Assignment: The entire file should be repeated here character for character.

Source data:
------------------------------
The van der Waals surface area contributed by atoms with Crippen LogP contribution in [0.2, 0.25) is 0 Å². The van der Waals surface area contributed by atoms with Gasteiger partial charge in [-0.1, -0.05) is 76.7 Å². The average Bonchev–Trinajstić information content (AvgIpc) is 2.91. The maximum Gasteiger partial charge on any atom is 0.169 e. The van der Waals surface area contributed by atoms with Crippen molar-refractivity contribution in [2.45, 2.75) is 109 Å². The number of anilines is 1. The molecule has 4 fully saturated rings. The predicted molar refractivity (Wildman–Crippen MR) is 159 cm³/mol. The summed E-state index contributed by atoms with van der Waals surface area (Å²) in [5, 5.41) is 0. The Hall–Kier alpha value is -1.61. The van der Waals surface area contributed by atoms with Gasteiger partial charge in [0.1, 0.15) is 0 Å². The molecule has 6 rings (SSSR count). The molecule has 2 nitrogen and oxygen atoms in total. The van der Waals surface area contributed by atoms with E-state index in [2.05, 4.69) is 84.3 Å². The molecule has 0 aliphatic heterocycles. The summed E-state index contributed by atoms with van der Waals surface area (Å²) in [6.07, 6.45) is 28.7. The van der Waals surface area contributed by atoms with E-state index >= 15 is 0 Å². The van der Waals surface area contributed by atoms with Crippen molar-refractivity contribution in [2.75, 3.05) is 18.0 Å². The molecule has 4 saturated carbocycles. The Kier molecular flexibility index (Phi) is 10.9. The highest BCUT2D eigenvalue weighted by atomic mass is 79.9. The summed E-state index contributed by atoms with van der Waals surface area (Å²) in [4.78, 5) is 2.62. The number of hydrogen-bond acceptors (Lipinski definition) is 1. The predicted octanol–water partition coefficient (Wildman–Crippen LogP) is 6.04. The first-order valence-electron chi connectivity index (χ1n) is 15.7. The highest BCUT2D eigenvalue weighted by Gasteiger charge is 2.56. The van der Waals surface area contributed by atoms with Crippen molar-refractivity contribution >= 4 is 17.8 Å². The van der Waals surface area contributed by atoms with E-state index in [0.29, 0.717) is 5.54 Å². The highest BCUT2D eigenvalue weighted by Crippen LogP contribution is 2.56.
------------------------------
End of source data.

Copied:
The van der Waals surface area contributed by atoms with Crippen LogP contribution in [0.2, 0.25) is 0 Å². The van der Waals surface area contributed by atoms with Gasteiger partial charge in [-0.1, -0.05) is 76.7 Å². The average Bonchev–Trinajstić information content (AvgIpc) is 2.91. The maximum Gasteiger partial charge on any atom is 0.169 e. The van der Waals surface area contributed by atoms with Crippen molar-refractivity contribution in [2.45, 2.75) is 109 Å². The number of anilines is 1. The molecule has 4 fully saturated rings. The predicted molar refractivity (Wildman–Crippen MR) is 159 cm³/mol. The summed E-state index contributed by atoms with van der Waals surface area (Å²) in [5, 5.41) is 0. The Hall–Kier alpha value is -1.61. The van der Waals surface area contributed by atoms with Gasteiger partial charge in [0.1, 0.15) is 0 Å². The molecule has 6 rings (SSSR count). The molecule has 2 nitrogen and oxygen atoms in total. The van der Waals surface area contributed by atoms with E-state index in [2.05, 4.69) is 84.3 Å². The molecule has 0 aliphatic heterocycles. The summed E-state index contributed by atoms with van der Waals surface area (Å²) in [6.07, 6.45) is 28.7. The van der Waals surface area contributed by atoms with E-state index >= 15 is 0 Å². The van der Waals surface area contributed by atoms with Crippen molar-refractivity contribution in [2.75, 3.05) is 18.0 Å². The molecule has 4 saturated carbocycles. The Kier molecular flexibility index (Phi) is 10.9. The highest BCUT2D eigenvalue weighted by atomic mass is 79.9. The summed E-state index contributed by atoms with van der Waals surface area (Å²) in [4.78, 5) is 2.62. The number of hydrogen-bond acceptors (Lipinski definition) is 1. The predicted octanol–water partition coefficient (Wildman–Crippen LogP) is 6.04. The first-order valence-electron chi connectivity index (χ1n) is 15.7. The highest BCUT2D eigenvalue weighted by Gasteiger charge is 2.56. The van der Waals surface area contributed by atoms with Crippen molar-refractivity contribution >= 4 is 17.8 Å². The van der Waals surface area contributed by atoms with E-state index in [0.29, 0.717) is 5.54 Å². The highest BCUT2D eigenvalue weighted by Crippen LogP contribution is 2.56.